I assume that a big non-stock pump could overwhelm the small SU's on the "G8" too.


Bob, MD: What the heck is a G8? Fuel flow capability shouldn't affect gas mileage. The carb will draw only what it needs (it is exactly like using a fat electrical cable to carry a current ... the fact that you have a fat cable doesn't affect current used; it just allows for higher max current). If the pump's flow _does_ affect gas mileage, the car is being fuel-starved and running too lean. Running in a fuel-starved, leaned-out state is not the right way to get mileage.

There is no downside to having lots of fuel flow capacity ... I'm perhaps slightly dubious of those Facet pumps used with a V8 for that reason.

Edelbrock 4bbl takes 4.5-6psi. Of course a big pump would overwhelm SUs, never suggested it wouldn't.

Sorry, the "G8" was an early morning abreviation for "MGB-V8"= "G8". Has a nice "ring"...

I just wanted to pass along my experience with a big flow/high PSI pump and my particular SU's in the Bentley. While the fuel flow has to be very high (that's where my Premium Gas/8MPG comments come in), the Carb's, however, can't withstand much PSI/force before I have raw gas flowing out of the overflows that are on the tops of these Carbs. So, yes, I use all the fuel that the Holly-Blue Pump can pump, but for these Carbs, you have to dial the "pressure" way back from 40 PSI (great for Fuel Injection) to 1.5 PSI for my Carbs.

(Sort of like I need a lot of "current" but not much "voltage").

Just wanted to pass this along before someone either starts pumping lot of raw fuel into the engine, or "over" some hot exhaust manifolds...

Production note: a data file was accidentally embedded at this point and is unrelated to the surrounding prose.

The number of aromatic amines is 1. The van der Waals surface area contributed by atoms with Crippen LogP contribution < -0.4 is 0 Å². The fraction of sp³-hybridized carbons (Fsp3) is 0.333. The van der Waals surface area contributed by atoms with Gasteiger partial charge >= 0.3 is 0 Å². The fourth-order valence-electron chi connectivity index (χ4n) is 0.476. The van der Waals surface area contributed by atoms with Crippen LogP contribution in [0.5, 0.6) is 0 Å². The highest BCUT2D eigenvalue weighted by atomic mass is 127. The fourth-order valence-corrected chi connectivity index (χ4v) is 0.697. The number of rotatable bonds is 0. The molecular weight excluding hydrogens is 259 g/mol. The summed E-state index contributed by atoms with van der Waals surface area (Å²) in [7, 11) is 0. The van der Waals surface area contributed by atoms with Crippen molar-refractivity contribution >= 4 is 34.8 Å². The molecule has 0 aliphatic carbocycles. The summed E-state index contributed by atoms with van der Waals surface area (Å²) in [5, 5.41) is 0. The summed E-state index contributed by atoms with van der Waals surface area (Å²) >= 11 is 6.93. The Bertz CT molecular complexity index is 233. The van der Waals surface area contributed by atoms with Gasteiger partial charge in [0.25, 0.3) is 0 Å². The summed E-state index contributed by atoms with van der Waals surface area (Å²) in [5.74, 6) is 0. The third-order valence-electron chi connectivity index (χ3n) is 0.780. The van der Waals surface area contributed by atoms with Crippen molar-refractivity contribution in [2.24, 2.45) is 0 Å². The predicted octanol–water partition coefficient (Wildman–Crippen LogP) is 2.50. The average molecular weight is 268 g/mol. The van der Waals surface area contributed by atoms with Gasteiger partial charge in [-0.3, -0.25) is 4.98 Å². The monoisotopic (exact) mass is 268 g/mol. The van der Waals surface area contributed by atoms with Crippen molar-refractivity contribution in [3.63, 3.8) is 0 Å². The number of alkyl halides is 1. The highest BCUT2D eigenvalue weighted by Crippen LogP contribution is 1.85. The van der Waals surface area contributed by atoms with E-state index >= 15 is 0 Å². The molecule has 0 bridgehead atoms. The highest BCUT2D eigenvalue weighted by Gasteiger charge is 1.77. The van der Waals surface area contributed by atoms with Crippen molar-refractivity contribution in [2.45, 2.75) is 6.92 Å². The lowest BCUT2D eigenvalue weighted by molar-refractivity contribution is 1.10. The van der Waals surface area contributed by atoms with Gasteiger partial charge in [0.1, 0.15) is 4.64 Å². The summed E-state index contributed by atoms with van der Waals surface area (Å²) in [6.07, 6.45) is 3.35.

I have fitted a facet red top (competition)fuel pump which pumped the fuel straight through the overflows until I added a Filterking regulator, the one with a dial, so now I can vary the pressure to suit SU's or a Holley and be able to see the exact pressure.Both pump and filter are mounted on the bulkhead above the passenger footwell(in the engine compartment of course).Car is R.H.D. rubber bumper. The pump does click on tickover but it is inaudible once revs rise.

I did this by purchasing four "cotton reel" type isolating rubber mounts from Pegasus Racing and I just used them to hang a Mallory 70 gph pump on there. Apparently the Mallory has to be put on more or less vertically. Anyway, there is a web of metal just in front of the battery -- right above where the factory put the SU pump -- that you can just drill holes through (helpful to borrow a right-angle drill to get in there), put some zinc on the holes for good measure, bolt on the rubber mounts, and you are all set. There are some big round holes in that web of metal and it's very easy to reach in and hold the nuts to get things tight. Then you just cut the ends off the metal fuel lines where they formerly connected into the SU pump, put a couple of inches of rubber hose on there, and you're done. Looks very squared away.

(That being said, even mounted in this way the pump seems a little loud. Maybe the noise of the motor will drown it out; haven't had a chance to try it yet as everything's apart.)

There are probably more sophisticated ways to do this, but with a limited number of tools and a very limited amount of skill I was able to do this in no time flat.

I went the Facet and 'cotton reel' mount route and found no problems with a Holley, but after a wet English winter the pump failed. I would advise anyone in a wet climate using an electronic pump in the standard location to seal it with a silicone sealer as I did on the second pump - no worries in wet weather now.
David Daw

This thread was discussed between 05/02/2001 and 21/02/2001